This summer we’re traveling around the United States to see what's driving the next generation of American innovation. We’ll be bringing you stories from Kansas City, Detroit, Pittsburgh, and New Orleans that explore how communities and companies are changing in our own backyards. This is the road less traveled. This is Verge Detours. Check back for new dispatches each Wednesday.


There’s never been a better time to dine out, especially if you’re a picky eater. Besides Google, there’s no shortage of websites and apps to help a person find the best restaurants based on location, price, reviews, cuisine, and basically any other consideration imaginable. But now there’s an app for the people who are getting the food — or at least the meat — to the table.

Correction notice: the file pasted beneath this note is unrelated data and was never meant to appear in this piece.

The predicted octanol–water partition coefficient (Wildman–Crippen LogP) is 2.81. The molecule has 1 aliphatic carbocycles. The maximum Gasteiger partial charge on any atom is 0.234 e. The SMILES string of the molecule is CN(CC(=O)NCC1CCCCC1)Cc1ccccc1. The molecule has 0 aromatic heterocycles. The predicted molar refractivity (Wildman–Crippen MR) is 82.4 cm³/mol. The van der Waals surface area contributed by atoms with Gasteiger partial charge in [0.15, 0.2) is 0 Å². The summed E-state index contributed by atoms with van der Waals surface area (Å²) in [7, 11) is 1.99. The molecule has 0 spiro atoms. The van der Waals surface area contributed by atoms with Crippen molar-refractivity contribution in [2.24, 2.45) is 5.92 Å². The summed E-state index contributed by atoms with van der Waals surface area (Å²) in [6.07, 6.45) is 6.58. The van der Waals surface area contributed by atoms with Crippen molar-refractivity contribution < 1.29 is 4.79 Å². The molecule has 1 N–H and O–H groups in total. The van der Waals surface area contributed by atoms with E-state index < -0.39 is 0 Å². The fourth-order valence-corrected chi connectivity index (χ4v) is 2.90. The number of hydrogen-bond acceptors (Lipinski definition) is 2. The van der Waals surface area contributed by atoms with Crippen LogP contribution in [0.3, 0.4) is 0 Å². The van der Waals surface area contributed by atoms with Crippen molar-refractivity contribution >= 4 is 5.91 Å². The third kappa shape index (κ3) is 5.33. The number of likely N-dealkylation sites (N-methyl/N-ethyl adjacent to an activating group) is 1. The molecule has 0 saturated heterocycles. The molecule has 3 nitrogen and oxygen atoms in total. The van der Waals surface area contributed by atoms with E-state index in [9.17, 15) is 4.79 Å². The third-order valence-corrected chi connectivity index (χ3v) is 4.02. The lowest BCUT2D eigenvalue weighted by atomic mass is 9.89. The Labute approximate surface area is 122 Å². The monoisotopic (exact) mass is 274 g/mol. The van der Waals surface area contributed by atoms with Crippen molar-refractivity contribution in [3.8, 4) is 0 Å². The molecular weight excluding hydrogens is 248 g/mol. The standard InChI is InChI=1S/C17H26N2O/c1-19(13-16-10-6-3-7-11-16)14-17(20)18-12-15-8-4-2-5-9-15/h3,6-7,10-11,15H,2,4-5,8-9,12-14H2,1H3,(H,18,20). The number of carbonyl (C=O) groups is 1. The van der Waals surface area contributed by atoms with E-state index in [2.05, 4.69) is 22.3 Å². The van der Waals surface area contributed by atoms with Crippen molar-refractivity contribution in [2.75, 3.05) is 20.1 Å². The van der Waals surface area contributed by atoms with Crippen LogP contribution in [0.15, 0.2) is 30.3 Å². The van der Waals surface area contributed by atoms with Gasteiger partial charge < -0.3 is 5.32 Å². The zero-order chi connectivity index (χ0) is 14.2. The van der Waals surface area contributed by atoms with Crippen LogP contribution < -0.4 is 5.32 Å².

Founded in Kansas City, Missouri, AgLocal debuted in the New York City area earlier this year. It aims to give small farmers and restaurants a better way to buy and sell meat, providing them with a streamlined online marketplace: think eBay for farm-raised beef, pork, and poultry. “All of our pork racks are coming from them,” says Kevin Lasko, executive chef at Manhattan’s acclaimed restaurant Park Avenue: Summer. Lasko is one of AgLocal’s earliest and happiest customers, having signed up with the app shortly after its launch in March. “I definitely think that’s the future, because everyone wants to eat local, and everyone wants to eat organic or flavorful foods,” he tells The Verge.

What attracts Lasko and the nearly 80 other restaurants in the tri-state area that now use AgLocal is the promise of something they can’t get right now through their current supply chains. The service provides them with meat delivered directly from small farms, where it was raised in a responsible manner — that is, free of cruelty, hormones, and antibiotics — in high enough quantities and on a regular schedule.